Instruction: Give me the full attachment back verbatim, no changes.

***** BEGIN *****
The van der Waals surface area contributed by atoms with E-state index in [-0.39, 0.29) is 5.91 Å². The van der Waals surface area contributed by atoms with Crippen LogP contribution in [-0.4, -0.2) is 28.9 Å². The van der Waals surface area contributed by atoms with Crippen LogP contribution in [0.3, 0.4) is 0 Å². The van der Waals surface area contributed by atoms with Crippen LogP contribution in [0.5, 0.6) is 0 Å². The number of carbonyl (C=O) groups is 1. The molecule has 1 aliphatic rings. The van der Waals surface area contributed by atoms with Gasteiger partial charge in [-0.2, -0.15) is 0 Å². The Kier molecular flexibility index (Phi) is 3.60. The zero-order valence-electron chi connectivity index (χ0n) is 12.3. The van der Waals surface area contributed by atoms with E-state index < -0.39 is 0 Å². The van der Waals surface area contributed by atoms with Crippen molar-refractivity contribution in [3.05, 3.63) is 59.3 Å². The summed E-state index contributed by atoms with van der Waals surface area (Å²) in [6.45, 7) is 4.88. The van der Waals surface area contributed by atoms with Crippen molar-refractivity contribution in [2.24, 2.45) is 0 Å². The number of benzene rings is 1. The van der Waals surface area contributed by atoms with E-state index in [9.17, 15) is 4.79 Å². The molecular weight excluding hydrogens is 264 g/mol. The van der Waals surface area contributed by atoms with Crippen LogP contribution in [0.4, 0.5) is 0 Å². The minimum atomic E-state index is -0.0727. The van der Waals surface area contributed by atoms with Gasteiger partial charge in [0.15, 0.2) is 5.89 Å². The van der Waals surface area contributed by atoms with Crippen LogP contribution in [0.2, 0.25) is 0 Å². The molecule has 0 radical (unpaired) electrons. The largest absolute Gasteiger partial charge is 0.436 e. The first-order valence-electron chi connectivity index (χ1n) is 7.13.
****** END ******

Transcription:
The van der Waals surface area contributed by atoms with E-state index in [-0.39, 0.29) is 5.91 Å². The van der Waals surface area contributed by atoms with Crippen LogP contribution in [-0.4, -0.2) is 28.9 Å². The van der Waals surface area contributed by atoms with Crippen LogP contribution in [0.3, 0.4) is 0 Å². The van der Waals surface area contributed by atoms with Crippen LogP contribution in [0.5, 0.6) is 0 Å². The number of carbonyl (C=O) groups is 1. The molecule has 1 aliphatic rings. The van der Waals surface area contributed by atoms with Gasteiger partial charge in [-0.2, -0.15) is 0 Å². The Kier molecular flexibility index (Phi) is 3.60. The zero-order valence-electron chi connectivity index (χ0n) is 12.3. The van der Waals surface area contributed by atoms with E-state index < -0.39 is 0 Å². The van der Waals surface area contributed by atoms with Crippen molar-refractivity contribution in [3.05, 3.63) is 59.3 Å². The summed E-state index contributed by atoms with van der Waals surface area (Å²) in [6.45, 7) is 4.88. The van der Waals surface area contributed by atoms with Crippen molar-refractivity contribution in [2.24, 2.45) is 0 Å². The number of benzene rings is 1. The van der Waals surface area contributed by atoms with E-state index in [9.17, 15) is 4.79 Å². The molecular weight excluding hydrogens is 264 g/mol. The van der Waals surface area contributed by atoms with Crippen LogP contribution in [0.4, 0.5) is 0 Å². The minimum atomic E-state index is -0.0727. The van der Waals surface area contributed by atoms with Gasteiger partial charge in [0.15, 0.2) is 5.89 Å². The van der Waals surface area contributed by atoms with Crippen LogP contribution in [0.2, 0.25) is 0 Å². The molecule has 0 radical (unpaired) electrons. The largest absolute Gasteiger partial charge is 0.436 e. The first-order valence-electron chi connectivity index (χ1n) is 7.13.